What genre conventions hasn’t Takashi Miike bent, twisted or simply exploded? How about “Audition,” whose tender dream of May-December love segues into an S&M nightmare? How about “Katakurike no Kofuku (The Happiness of the Katakuris),” the horror musical with the singing and dancing zombies and the Claymation interludes? Or “Dead or Alive,” the gritty yakuza movie whose a climactic fight scene is straight out of a worlds-colliding Dragonball cartoon?
Now, in “Zebraman,” he’s tried his hand at a family movie, scripted by the red-hot Kankuro Kudo (“Go,” “Ping Pong”), about a nerdy teacher who becomes a costumed superhero of the Kamen Rider (Masked Rider) and Go Ranger (Five Rangers) type.
Going in, I imagined Miike messing with the minds of all those unsuspecting 10-year-olds and their dads. But instead of the mad, bad Miike of yore, who delighted in making his audience retch in the aisles, the Miike of “Zebraman” is more like the one who gave us the hit shocker “Chakushin Ari (One Missed Call)” — an entertainer for the mass audience who has reined in his wilder impulses, if not tamed them altogether.
“Zebraman” is also the 100th feature film of Sho Aikawa, the indefatigable star of straight-to-video gang epics, several made with Miike. Now in his 40s, Aikawa is a few kilos puffier and a few paces slower than the hard-staring, sandpapery-voiced punk of yesteryear. Like Miike, he is in the process of changing his image and moving upmarket. “Zebraman,” which plays to his strengths as a comedian and action star, is the ideal vehicle for his career make-over. It’s his “Kindergarten Cop.”
All of which may make “Zebraman” sound safe, bland and middle-of-the-road. Well, as advertised, you can take your kids to it. But it is also entertainingly quirky, in the Miike mode. Not a genre explosion — but with a few new bends and twists.
The aforementioned teacher is Ichikawa (Aikawa), who works at an elementary school in Yokohama in 2010. As the story begins, strange things are afoot. Huge crayfish are crawling about, hordes of seals are swimming up river and, somewhere nearby, a UFO has landed. The little green men who emerge from it can morph into slime — and use humans as hosts.
Meanwhile, Ichikawa sensei has his own problems: His students don’t respect him, his son is being bullied by his classmates, his teenage daughter is running wild and his wife is cheating on him. His escape is dressing up like Zebraman — a ’70s TV superhero who weekly saved the Earth from nefarious space aliens.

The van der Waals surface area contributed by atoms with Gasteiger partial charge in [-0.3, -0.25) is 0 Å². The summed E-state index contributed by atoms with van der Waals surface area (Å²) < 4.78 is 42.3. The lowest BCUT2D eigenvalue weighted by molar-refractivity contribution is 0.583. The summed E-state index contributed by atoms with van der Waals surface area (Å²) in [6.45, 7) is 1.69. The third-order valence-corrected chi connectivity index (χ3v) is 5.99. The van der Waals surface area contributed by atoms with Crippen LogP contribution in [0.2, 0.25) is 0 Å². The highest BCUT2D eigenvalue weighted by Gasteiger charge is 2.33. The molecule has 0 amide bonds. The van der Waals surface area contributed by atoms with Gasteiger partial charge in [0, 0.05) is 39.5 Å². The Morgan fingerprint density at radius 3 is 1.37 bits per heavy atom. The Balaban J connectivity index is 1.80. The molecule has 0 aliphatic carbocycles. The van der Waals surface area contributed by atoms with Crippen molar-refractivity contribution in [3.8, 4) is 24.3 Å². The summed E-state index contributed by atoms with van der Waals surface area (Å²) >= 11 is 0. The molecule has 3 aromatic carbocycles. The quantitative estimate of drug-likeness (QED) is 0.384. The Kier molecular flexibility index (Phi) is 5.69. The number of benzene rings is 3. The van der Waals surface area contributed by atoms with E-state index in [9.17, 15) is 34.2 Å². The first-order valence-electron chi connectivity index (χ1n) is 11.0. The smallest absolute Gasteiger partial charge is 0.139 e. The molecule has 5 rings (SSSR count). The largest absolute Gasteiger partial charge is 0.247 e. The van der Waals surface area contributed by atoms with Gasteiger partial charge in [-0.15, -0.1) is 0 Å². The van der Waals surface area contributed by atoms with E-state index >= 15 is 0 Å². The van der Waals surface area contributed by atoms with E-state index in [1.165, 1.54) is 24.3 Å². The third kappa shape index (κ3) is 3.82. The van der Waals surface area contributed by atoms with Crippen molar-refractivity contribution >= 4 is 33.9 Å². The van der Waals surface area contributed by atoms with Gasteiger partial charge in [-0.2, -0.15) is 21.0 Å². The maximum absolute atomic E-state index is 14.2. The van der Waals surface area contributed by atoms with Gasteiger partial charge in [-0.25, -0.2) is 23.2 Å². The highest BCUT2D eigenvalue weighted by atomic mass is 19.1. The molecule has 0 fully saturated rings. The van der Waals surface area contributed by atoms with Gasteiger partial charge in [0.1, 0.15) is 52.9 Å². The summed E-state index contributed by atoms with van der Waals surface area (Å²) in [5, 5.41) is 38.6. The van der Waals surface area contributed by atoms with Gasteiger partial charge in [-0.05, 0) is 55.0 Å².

One night he ventures out in costume — and encounters a crablike creature (Akira Emoto) in the midst of a nefarious deed! Using hitherto unknown powers, Ichikawa defeats the foe — and wonders at what he has unleashed. He is also appalled by the unholy forces at large in Yokohama.
Soon after, he gets a new student — a smart, spunky, wheelchair-bound kid named Asano. He also meets Asano’s mother (Kyoka Suzuki), whose doctor husband recently committed suicide. The kid, it turns out, is a Zebraman fan — and shows Ichikawa a fan Web site that screens old episodes. How natsukashii (nostalgic)!
Meanwhile, a secret government task force is investigating suspicious alien activity. Two agents — the nerdy Segawa (Kimizono Kondo) and cool Oikawa (Atsuro Watabe) — discover that they have an unlikely ally: Ichikawa in his Zebraman guise, battling the aliens and their human hosts. Ichikawa has learned that the creatures are following a story line laid out in old Zebraman scripts, right down to the Yokohama setting — and only he can stop them! But to beat them decisively, he has to learn to fly . . .
In the typical regular-guy-turned-superhero story (“Spider-Man” being one example), the hero delights in his new super-powers — and starts to take them for granted. Not so Ichikawa, who is baffled by the changes that have come over him and frightened by the various foes, alien and human, he has to face.
In his heart of hearts, he knows he’s just another fantasist playing dress-up. TV is one thing — but real life is, well, real, with unpleasant consequences for humans who try to fly off bridges. Also, he’s not just protecting the important people in his life (including Asano’s lovely mom) — he needs their support. (His wife, though, is nowhere in the picture.)
Inevitably, he becomes a superhero for real, as the climactic confrontation with aliens looms. Though, by superhero standards, he’s thick around the middle, Aikawa rises manfully to the challenge — the fierce yakuza warrior glares out from behind the battered Zebraman mask.
Too bad his enemies aren’t scarier. The aliens are cute little guys — like beakers with faces and sloshy green liquid inside — while the humans they invade become generic zombies with standard-issue glowing eyes. The Miike of old would have added jolts of strangeness to the mix — say alien sex organs that whirl and pierce — but then he wasn’t trying to fill seats in suburban multiplexes. Is it too late to go back to the grindhouse?